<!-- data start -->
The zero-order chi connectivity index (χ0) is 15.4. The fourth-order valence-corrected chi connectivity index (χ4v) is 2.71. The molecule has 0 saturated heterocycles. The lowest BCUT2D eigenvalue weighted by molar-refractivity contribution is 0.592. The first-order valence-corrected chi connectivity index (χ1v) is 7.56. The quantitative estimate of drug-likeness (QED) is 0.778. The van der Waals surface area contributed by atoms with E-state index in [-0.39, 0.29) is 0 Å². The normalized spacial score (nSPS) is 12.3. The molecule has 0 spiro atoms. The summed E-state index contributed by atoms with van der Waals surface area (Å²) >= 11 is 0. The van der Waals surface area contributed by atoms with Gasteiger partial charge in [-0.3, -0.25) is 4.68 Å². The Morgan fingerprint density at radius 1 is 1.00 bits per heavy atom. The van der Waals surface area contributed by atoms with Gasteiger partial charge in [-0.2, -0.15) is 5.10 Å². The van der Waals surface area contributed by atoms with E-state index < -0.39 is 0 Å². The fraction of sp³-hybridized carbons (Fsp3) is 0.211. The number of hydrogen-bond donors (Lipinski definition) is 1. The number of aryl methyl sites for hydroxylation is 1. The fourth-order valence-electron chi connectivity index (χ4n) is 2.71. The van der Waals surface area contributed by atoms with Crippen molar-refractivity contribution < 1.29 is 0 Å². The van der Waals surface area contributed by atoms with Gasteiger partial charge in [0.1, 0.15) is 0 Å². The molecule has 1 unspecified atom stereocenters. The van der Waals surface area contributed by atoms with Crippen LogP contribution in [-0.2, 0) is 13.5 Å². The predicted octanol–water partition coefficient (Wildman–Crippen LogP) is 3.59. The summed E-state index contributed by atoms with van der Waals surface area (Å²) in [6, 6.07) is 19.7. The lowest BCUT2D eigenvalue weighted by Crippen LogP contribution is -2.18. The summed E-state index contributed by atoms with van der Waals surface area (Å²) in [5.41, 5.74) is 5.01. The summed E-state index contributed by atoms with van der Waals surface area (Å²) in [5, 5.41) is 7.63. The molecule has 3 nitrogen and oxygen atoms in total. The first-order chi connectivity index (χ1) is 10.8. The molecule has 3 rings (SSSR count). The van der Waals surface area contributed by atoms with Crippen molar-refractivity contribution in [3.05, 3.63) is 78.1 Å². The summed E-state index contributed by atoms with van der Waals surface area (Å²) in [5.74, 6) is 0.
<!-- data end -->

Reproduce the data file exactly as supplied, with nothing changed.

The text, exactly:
The zero-order chi connectivity index (χ0) is 15.4. The fourth-order valence-corrected chi connectivity index (χ4v) is 2.71. The molecule has 0 saturated heterocycles. The lowest BCUT2D eigenvalue weighted by molar-refractivity contribution is 0.592. The first-order valence-corrected chi connectivity index (χ1v) is 7.56. The quantitative estimate of drug-likeness (QED) is 0.778. The van der Waals surface area contributed by atoms with E-state index in [-0.39, 0.29) is 0 Å². The normalized spacial score (nSPS) is 12.3. The molecule has 0 spiro atoms. The summed E-state index contributed by atoms with van der Waals surface area (Å²) >= 11 is 0. The van der Waals surface area contributed by atoms with Gasteiger partial charge in [-0.3, -0.25) is 4.68 Å². The Morgan fingerprint density at radius 1 is 1.00 bits per heavy atom. The van der Waals surface area contributed by atoms with Gasteiger partial charge in [-0.2, -0.15) is 5.10 Å². The van der Waals surface area contributed by atoms with E-state index < -0.39 is 0 Å². The fraction of sp³-hybridized carbons (Fsp3) is 0.211. The number of hydrogen-bond donors (Lipinski definition) is 1. The number of aryl methyl sites for hydroxylation is 1. The fourth-order valence-electron chi connectivity index (χ4n) is 2.71. The van der Waals surface area contributed by atoms with Crippen molar-refractivity contribution < 1.29 is 0 Å². The van der Waals surface area contributed by atoms with Gasteiger partial charge in [0.1, 0.15) is 0 Å². The molecule has 1 unspecified atom stereocenters. The van der Waals surface area contributed by atoms with Crippen LogP contribution in [-0.2, 0) is 13.5 Å². The predicted octanol–water partition coefficient (Wildman–Crippen LogP) is 3.59. The summed E-state index contributed by atoms with van der Waals surface area (Å²) in [6, 6.07) is 19.7. The lowest BCUT2D eigenvalue weighted by Crippen LogP contribution is -2.18. The summed E-state index contributed by atoms with van der Waals surface area (Å²) in [5.41, 5.74) is 5.01. The summed E-state index contributed by atoms with van der Waals surface area (Å²) in [5, 5.41) is 7.63. The molecule has 3 nitrogen and oxygen atoms in total. The first-order chi connectivity index (χ1) is 10.8. The molecule has 3 rings (SSSR count). The van der Waals surface area contributed by atoms with Crippen molar-refractivity contribution in [3.05, 3.63) is 78.1 Å². The summed E-state index contributed by atoms with van der Waals surface area (Å²) in [5.74, 6) is 0.